Fig. 5: SHP-1 phosphatase mediates the anti-inflammatory effects of colchicine-induced hepatokines on myeloid cells.
figure 5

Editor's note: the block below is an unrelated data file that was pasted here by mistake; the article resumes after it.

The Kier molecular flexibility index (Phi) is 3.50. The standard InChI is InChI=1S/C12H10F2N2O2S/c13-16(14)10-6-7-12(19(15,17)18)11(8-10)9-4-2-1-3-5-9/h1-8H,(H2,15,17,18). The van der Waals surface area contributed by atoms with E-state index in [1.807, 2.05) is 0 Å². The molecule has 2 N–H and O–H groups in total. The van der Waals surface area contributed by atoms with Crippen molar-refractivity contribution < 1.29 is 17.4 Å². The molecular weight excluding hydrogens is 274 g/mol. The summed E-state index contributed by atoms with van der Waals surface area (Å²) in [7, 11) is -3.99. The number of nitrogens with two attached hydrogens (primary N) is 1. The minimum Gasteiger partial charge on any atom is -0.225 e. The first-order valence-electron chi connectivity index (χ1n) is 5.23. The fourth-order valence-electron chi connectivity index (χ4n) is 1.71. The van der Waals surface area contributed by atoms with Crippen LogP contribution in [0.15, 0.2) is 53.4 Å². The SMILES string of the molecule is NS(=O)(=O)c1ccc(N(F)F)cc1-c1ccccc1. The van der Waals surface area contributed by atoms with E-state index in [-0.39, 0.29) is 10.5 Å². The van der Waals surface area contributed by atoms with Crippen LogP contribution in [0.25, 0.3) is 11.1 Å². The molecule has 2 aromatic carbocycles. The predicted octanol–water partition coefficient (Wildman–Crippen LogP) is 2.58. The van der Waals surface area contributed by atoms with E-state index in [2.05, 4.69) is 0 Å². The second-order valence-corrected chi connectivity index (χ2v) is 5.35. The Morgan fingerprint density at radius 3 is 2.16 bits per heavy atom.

a, Ex vivo myeloid cell activation assays. Neutrophils from untreated mice or immortalized BMDMs were incubated in plasma collected from mice (wild type, Gdf15−/− or hepatocyte-specific siRNA knockdowns) following vehicle (veh.) or colchicine (colc.) treatment, then challenged with PMA (neutrophils) or Pam3CSK4 (BMDMs). Anti-GDF15, GDF15-neutralizing antibody; TPI-1, a SHP-1 inhibitor. b, PMA-stimulated adhesion of neutrophils to coverslips was inhibited by plasma from colchicine-treated wild-type mice, but not by Gdf15−/−. Co-treatment with TPI-1 blocked the anti-adhesive activity of post-colchicine plasma. c, Inhibition of GDF15 using a GDF15-neutralizing antibody blocked the anti-inflammatory activity of post-colchicine plasma. Veh. plasma, plasma from vehicle-treated mice; colc. plasma, plasma from colchicine-treated mice. Two-sided t-tests were used for statistical analysis. d, Induction of pro-IL-1β was blocked by post-colchicine plasma from wild-type mice, but not from Gdf15−/− mice. e, Co-treatment with a GDF15-neutralizing antibody blocked plasma activity. fh, SHP-1 was activated by colchicine-induced GDF15. Phosphorylation of SHP-1 at Y564 marks the active form of SHP-1, while phosphorylation at S591 marks the inactive form. i, TPI-1 rescued pro-IL-1β induction, which was blocked by post-colchicine plasma. Post-colchicine plasma increased the active form (f) and decreased the inactive form (g) of SHP-1. h, The anti-inflammatory activity of post-colchicine plasma was blocked by inhibition of GDF15. j, SHP-1 inhibition by TPI-1 blocked the in vivo anti-inflammatory effect of colchicine in the zymosan peritonitis assay. Each dot represents one mouse. Data are presented as mean ± s.d. k, Model for indirect anti-inflammatory action of colchicine. Colchicine activates Nrf2–Keap1 signalling in hepatocytes, which protects them from damage and induction of a novel anti-inflammatory hepatokine, GDF15, into plasma. Colchicine-induced GDF15 then acts on circulating myeloid cells by supporting the active state of SHP-1.